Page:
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Derin Clark

Derin Clark

Online Reporter
Published: 25/08/2021

Fixed rate bonds often pay the highest rates in the savings charts, but for those considering one of the these accounts the better rates usually come with significant restrictions. As such, when looking at fixed rate bonds it is important to be aware of both the advantages and disadvantages of these accounts to ensure that it is the right choice.

To help savers choose whether or not a fixed rate bond is the right type of account for them, here we’ve highlighted the advantage and disadvantages of these accounts.

The benefits of choosing a fixed rate bond

One of the main reasons why savers choose a fixed rate bond is that, as already highlighted, they tend to offer the best rates. For example, the best rate in the fixed rate bond chart today is 1.80% AER, this is 1.15% higher than the best easy access savings rate of 0.65% AER and 0.80% better than the best notice account rate of 1.00%.

As well as this, unlike an easy access savings account or a notice account where rates can change at any time, with a fixed rate bond once savers have deposited their money into the account they can guarantee that they will continue to get that rate until the account matures. This means that once the account is open savers do not need to look at moving their money to a new account if rates start to be reduced.

Another benefit of a fixed rate bond is that savers can open as many accounts as they want. This helps those with a large amount of savings to ensure that all their savings are protected under the Financial Services Compensation Scheme (FSCS), which sees funds of up to £85,000 deposited into banks and building societies under one banking licence protected – more information about this scheme can be found here.

The disadvantages of choosing a fixed rate bond

What makes some savers cautious about depositing money into a fixed rate bond is that most banks and building societies will not allow savers to access funds once the account is open. Those that do allow savers to withdraw funds usually comes with some restrictions, for example having to close the account, as well as an interest-loss penalty. This means that savers must be certain that they will not need to access their savings once the account is open.

As well as this, as savers cannot access their savings if inflation starts to rise and their money is locked into a fixed rate bond that has a rate that is below inflation it could see the value of their savings erode. Alternatively, if savers lock their money into a fixed rate bond while rates are high and inflation falls or banks and building societies start reducing saving rates, they could see their savings benefit from being locked into the fixed rate.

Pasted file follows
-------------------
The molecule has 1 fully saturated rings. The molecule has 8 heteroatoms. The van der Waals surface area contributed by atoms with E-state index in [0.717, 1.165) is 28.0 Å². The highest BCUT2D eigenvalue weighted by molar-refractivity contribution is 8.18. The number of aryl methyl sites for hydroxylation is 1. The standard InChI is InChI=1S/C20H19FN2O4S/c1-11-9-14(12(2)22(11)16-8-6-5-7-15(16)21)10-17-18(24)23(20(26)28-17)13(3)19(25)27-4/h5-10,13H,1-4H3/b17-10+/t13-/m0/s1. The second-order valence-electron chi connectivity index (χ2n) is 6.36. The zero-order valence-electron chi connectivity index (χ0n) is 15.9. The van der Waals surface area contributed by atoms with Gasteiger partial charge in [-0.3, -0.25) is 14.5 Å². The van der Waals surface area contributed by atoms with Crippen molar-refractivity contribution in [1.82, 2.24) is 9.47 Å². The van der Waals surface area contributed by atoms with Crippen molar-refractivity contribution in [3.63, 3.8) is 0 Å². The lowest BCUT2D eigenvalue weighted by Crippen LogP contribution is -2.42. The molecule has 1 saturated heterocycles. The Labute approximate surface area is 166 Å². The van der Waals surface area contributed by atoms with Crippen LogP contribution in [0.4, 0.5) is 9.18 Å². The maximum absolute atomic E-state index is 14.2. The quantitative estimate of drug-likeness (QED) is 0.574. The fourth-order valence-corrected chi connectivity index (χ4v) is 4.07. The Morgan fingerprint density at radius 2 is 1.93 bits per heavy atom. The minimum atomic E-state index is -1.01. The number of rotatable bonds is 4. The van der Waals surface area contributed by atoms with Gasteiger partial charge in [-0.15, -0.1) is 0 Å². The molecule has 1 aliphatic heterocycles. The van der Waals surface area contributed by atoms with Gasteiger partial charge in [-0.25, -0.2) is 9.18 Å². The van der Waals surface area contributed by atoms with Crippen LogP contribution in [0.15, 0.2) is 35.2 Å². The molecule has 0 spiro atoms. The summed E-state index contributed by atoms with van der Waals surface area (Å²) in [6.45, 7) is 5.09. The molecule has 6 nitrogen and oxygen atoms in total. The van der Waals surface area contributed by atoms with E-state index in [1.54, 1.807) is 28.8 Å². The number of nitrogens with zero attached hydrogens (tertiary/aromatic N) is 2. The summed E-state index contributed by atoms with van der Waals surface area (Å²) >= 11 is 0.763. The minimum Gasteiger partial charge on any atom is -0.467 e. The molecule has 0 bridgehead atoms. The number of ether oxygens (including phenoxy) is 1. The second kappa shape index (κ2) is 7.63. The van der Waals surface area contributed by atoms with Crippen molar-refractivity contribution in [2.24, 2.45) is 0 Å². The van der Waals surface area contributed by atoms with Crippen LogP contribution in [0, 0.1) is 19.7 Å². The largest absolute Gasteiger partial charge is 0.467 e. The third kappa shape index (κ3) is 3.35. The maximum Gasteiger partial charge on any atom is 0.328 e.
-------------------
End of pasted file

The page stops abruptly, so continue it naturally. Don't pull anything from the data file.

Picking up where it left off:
Another disadvantage is that usually further deposits are not allowed once the account is open. As such, fixed rate bonds are normally better suited to savers with a lump sum of money they are looking to save rather than those looking to build up a savings fund.

Is a one year fixed bond a good option?

One compromise for savers looking to benefit from the higher rates offered by fixed rate bonds but who are concerned about locking their money into an account over a long period of time is to opt for short-term fixed rate bond. Although savers will often get a lower rate on a one year fixed rate bond compared to many five and seven year alternatives, locking their money away for just 12 months will help to lessen the impact of rising inflation. Despite paying a lower rate than many longer-term fixed rate bonds, the top rate on a one year fixed bond is still higher than the top easy access savings account rate. For example, the highest one year fixed bond rate in the chart today is 1.38% AER, which is 0.73% than the current highest easy access savings rate.

Savers should be aware that, as with all fixed rate bonds, usually a one year fixed rate bond will not allow them to access their savings so those who think they may need to dip into their savings during the 12 month period may want to consider an easy access account or notice account instead.



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